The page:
Nothing is better than having a loved one come home safe, that's why we asked some of our Safety Management Consultants to share their top gift choices for the holiday season.
"It's gotta be the shoes," says Peter Koch. Peter isn't talking Air Jordans, the premier holiday gift of 1988, he's discussing the timeless necessity of slip and fall prevention. Like car tires, your shoes keep you firmly attached to the surface and there are many different tread types designed for the specific environmental conditions you may encounter. The deeper and more widely spaced the tread pattern, the more loose material - like gravel or snow - it can accommodate and still contact the stable surface below. Because there are fewer contact points with the surface, this tread pattern isn’t great for hard wet/oily surfaces like tile or concrete. A deeply scored, but closely spaced tread pattern can readily squeeze out liquids and provide more surface area for contact with the surface underneath. Conversely, there is little room for bulky materials in the tread, allowing clogging and limiting friction. For those of you who don't love this excuse to buy more than one pair of shoes for the different conditions you encounter, you can look into traction enhancers that can be put on and taken off.
Tony Jones agrees on the importance of footwear, "When your feet hurt, you hurt all over." Tony offers tips on how to find the right fit. Not many people know it's best to buy shoes late in the afternoon when your feet are more likely to be swollen and at their maximum size. Selecting shoes made of leather or canvas, rather than synthetic materials, can also help in avoiding athlete's foot.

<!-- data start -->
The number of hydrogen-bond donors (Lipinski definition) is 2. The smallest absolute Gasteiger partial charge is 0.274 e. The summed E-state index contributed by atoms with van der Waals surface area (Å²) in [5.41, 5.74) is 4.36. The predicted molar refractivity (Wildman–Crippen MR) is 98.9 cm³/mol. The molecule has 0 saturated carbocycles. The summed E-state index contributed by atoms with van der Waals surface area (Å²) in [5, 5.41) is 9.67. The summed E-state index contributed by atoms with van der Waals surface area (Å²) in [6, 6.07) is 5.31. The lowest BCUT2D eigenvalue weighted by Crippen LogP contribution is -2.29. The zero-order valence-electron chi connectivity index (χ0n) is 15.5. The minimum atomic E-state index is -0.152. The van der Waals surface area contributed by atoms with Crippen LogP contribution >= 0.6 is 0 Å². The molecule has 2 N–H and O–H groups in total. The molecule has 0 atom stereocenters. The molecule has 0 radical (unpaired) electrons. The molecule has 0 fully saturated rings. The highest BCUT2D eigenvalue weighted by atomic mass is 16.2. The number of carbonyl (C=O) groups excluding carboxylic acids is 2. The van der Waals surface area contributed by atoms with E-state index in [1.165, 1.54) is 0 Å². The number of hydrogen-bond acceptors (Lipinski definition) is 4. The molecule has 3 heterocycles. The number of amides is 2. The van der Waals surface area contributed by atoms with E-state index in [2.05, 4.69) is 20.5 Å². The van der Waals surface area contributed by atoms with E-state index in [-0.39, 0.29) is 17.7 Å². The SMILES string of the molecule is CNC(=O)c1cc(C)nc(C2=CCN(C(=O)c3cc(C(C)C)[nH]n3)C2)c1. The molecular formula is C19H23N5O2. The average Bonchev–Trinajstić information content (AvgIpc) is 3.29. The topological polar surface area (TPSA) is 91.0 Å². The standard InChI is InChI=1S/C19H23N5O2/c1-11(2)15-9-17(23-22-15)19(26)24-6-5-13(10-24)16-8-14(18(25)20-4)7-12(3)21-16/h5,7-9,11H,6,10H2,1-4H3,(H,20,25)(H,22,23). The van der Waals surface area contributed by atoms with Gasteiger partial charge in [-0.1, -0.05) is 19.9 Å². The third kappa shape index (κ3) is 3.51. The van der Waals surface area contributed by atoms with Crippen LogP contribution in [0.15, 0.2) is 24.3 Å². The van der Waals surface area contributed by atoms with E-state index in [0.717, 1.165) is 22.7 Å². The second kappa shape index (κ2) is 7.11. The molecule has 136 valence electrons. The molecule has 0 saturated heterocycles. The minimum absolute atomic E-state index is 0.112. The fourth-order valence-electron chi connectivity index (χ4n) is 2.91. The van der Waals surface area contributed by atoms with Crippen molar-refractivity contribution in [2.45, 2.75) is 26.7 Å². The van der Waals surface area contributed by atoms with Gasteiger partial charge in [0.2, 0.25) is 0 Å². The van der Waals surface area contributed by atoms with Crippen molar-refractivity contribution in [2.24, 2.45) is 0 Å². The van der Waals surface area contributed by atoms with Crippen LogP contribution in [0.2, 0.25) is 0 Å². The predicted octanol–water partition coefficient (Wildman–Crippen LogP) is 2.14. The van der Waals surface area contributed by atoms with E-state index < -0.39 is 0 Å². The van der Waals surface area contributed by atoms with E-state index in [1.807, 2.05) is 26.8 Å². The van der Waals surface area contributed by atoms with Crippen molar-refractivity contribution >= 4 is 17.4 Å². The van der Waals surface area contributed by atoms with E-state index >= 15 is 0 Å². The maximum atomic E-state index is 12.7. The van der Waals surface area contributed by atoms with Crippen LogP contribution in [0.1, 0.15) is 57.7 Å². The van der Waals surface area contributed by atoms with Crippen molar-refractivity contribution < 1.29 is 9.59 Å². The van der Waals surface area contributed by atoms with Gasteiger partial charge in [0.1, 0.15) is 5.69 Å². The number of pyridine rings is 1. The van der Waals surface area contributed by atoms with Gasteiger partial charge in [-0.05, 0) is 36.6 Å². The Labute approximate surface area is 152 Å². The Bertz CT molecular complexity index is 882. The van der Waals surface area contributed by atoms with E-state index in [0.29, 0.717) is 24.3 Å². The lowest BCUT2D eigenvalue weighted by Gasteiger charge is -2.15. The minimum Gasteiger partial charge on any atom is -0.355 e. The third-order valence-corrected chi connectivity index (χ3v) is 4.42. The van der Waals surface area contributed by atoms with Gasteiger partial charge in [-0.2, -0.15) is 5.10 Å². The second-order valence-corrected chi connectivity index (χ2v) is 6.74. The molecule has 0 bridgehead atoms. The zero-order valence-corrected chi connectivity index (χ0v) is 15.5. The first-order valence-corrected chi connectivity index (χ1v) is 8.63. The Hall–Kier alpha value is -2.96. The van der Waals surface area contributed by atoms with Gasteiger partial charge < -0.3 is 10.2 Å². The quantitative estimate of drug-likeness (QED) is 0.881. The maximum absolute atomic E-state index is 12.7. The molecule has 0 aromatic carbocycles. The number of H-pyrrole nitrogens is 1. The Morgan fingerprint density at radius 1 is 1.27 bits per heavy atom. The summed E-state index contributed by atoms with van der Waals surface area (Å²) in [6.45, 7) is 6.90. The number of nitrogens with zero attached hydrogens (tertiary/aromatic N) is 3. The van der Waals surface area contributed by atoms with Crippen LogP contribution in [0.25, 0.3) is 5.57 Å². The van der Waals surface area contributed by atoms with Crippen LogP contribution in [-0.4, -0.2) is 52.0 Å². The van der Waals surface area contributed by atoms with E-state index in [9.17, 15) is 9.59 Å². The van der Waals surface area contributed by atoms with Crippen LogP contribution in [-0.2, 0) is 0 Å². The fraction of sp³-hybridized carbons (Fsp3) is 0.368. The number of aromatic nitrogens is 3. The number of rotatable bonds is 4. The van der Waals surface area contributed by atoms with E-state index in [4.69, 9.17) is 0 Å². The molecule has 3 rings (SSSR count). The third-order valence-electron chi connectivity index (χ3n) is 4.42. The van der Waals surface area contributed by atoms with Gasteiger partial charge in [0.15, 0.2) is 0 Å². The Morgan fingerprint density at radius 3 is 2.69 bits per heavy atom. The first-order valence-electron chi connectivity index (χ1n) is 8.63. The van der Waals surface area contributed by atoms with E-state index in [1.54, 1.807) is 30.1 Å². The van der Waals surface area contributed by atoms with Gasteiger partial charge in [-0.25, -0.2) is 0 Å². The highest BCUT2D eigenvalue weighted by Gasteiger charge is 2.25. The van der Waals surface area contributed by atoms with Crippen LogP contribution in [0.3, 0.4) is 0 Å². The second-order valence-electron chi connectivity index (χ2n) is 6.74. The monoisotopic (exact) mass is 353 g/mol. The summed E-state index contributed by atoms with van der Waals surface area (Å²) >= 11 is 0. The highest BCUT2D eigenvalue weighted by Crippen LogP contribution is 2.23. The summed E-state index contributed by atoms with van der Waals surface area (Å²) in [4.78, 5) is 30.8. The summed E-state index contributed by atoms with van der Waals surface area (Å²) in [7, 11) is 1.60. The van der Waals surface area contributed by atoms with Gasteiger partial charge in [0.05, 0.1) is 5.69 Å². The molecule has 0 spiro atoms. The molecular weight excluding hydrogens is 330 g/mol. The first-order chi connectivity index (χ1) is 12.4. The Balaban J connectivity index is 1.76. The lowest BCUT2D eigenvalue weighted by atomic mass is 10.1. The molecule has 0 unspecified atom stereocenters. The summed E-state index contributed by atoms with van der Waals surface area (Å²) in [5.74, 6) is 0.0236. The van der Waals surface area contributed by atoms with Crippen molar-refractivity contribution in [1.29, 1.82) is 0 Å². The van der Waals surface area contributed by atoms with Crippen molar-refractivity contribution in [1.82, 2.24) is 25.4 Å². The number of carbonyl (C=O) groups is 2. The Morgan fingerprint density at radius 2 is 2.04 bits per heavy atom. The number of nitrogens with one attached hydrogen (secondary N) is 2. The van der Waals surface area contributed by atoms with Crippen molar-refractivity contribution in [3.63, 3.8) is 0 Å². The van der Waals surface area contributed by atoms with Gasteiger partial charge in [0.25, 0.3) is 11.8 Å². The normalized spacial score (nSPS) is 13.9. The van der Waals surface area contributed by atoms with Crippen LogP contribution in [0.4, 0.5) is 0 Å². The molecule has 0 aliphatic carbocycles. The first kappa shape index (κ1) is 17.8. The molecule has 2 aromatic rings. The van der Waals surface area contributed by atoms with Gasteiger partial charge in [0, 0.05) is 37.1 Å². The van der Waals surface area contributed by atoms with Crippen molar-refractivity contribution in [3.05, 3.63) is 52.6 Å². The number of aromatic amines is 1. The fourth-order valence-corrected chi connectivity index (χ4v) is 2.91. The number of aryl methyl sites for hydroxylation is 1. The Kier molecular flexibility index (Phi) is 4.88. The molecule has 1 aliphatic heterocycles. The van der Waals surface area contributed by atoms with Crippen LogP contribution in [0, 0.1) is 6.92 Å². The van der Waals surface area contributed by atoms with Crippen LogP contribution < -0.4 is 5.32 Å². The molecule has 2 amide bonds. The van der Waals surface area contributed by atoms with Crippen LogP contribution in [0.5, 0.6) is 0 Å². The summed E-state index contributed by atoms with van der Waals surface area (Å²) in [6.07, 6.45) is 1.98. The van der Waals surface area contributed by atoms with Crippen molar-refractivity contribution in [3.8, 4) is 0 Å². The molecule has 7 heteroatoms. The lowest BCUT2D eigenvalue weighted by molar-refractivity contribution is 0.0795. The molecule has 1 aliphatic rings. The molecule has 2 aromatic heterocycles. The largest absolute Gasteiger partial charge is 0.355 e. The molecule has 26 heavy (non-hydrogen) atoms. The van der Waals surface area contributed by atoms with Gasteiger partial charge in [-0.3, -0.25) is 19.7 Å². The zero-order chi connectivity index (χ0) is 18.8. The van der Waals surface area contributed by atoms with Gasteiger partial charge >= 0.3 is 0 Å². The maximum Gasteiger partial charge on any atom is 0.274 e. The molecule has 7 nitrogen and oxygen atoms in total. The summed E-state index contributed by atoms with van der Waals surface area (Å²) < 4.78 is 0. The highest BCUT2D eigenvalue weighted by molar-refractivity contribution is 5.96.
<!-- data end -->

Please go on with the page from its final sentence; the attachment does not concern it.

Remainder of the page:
Ladders are like shoes says Scott Valorose, one size does not fit all and choosing the right kind of ladder for each task is important. If you see someone using a stepladder the wrong way, like folded and leaned in place of a straight ladder or using an aluminum ladder around electricity, then a gift of the right kind of ladder could literally be a life saver. Remember to choose a ladder that is capable of supporting not just their weight but also the weight of any tools, materials, and equipment they will be using.
Scott and Peter both agree that cut resistant gloves are a must-have for anyone who spends time in the kitchen around knives. For better kitchen ergonomics, Peter also recommends adjustable or telescopic handled scrubbers, dusters and sweepers to avoid overextending your reach or needing a ladder. That way no one can make an excuse when it is time to clean up after the holiday party that they are too short, tall, big or small.
Let it snow, let it snow, let it snow - if you have the right snow shovel says Allan Brown. Consider a shovel with a bent handle, this will reduce the amount of bending you’ll have to do when shoveling. Plastic is lighter than metal, so go light; the snow will provide plenty of weight and if the snow is so heavy you are worried it will bend or break the shovel then you are lifting too much weight. For that special someone who refuses to hire a professional for anything, get a roof rake for snow removal says Rod Stanley and declare the roof a no-go zone. For someone who uses a snow blower in the winter or a lawn mower in the summer, hearing protection is another must-have to prevent ear damage says John DeRoia (also useful for large, noisy family gatherings). For anyone hitting the slopes, the best accessory to match your skis or snowboard is a helmet says Peter.
At MEMIC, we believe safety truly is the gift that keeps on giving, so you can always find more safety tips right here on the Safety Net Blog all year round.